Charlottesville official wants to revisit statues' removal

Published: May. 25, 2020 at 11:14 AM EDT
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A top official in the Virginia city where a white nationalist rally erupted in violence in 2017 has called for renewing discussions about removing two Confederate statues, one of which became the focus of the rally.

In an April email obtained by The Daily Progress, Charlottesville City Manager Tarron Richardson indicated that he wants to hold meetings with the City Council in June to discuss the removal of the statues of Confederate generals Robert E. Lee and Thomas “Stonewall” Jackson.

The newspaper reported that it obtained Richardson’s email through a request under the Virginia Freedom of Information Act.

Richardson sent the email four days after Gov. Ralph Northam

. The legislation takes effect on July 1, but Charlottesville city leaders have yet to announce any next steps after their years-long effort to remove the city's statues.

Activists have been pushing the city to remove the monuments since 2016, calling them racist.

After the City Council voted in 2017 to remove the Robert E. Lee statue, white supremacists and other far-right extremists gathered in Charlottesville to protest the decision at what was billed as the “Unite the Right” rally. A night before they clashed with counterprotesters, rally participants carrying torches marched through the University of Virginia’s campus, chanting racist and anti-Semitic slogans. On August 17, Heather Heyer was killed when a white nationalist plowed a car into a group of counter-protesters.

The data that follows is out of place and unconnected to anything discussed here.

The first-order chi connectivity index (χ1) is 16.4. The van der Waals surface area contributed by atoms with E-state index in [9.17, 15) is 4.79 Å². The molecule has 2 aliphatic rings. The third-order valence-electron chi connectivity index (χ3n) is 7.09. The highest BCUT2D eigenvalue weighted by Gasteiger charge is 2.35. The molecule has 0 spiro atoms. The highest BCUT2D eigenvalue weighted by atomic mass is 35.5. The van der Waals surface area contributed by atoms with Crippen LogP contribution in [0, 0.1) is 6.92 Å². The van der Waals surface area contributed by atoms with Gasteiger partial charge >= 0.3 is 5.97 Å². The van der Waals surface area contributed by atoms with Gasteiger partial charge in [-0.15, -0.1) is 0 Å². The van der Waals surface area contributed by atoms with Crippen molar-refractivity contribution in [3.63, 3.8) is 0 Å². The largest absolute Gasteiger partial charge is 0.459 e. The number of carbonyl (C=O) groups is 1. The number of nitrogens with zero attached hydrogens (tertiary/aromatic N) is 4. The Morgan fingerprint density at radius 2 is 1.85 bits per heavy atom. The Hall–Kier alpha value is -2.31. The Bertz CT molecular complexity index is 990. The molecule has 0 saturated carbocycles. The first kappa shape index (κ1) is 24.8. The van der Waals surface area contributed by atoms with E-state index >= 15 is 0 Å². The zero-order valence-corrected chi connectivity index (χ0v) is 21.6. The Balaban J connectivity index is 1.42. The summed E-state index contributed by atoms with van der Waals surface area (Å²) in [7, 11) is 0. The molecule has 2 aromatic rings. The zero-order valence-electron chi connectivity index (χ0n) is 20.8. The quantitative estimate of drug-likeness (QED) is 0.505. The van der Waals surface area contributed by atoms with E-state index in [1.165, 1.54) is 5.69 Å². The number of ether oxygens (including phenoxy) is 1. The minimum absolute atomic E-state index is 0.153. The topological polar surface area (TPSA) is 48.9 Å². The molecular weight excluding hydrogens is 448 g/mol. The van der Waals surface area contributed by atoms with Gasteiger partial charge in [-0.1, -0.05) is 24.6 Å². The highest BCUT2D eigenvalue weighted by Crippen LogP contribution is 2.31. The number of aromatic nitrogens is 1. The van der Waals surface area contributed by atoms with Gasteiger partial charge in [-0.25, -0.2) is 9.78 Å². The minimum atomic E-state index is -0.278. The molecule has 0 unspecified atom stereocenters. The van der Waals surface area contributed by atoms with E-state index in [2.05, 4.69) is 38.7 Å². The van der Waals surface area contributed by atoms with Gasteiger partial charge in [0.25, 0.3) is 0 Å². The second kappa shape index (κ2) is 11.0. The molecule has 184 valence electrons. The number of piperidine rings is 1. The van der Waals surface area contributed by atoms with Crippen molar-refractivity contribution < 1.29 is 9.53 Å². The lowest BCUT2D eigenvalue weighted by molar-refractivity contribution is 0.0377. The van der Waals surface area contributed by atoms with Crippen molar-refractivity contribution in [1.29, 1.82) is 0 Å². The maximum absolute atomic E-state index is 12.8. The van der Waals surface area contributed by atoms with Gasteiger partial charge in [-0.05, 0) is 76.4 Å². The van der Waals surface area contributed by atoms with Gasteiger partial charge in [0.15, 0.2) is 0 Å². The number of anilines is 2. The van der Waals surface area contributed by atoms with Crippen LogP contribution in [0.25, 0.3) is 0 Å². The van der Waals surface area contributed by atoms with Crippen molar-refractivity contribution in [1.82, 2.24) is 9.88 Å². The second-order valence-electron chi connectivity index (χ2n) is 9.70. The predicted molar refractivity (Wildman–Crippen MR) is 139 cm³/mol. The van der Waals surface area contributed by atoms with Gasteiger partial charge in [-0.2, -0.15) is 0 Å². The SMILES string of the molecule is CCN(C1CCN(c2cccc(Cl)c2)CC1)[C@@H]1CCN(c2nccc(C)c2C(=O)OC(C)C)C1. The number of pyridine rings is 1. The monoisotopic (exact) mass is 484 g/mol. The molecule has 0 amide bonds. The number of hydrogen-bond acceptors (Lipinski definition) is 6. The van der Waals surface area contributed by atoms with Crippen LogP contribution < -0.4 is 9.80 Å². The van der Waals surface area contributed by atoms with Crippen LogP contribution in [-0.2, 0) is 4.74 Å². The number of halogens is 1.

A judge issued a permanent injunction barring removal of the Lee and Jackson statues, which means the city would have to petition the court to lift the injunction before it can take any action, The Daily Progress reports.

Richardson wants to hold meetings on the statues’ removal after the council approves its budget for fiscal 2021, which it is expected to do on June 1.

City spokesman Brian Wheeler said last week that officials “anticipate being able to engage the community in the process later this summer.”

Virginia, a state that prides itself on its pivotal role in America's early history, is home to more than 220 public memorials to the Confederacy, according to state officials. Among those are some of the nation's most prominent — a collective of five monuments along Richmond's Monument Avenue, a National Historic Landmark.

Critics say the monuments are offensive to black Virginians because they romanticize the Confederacy and ignore its defense of slavery.

Others say removing the monuments amounts to erasing history.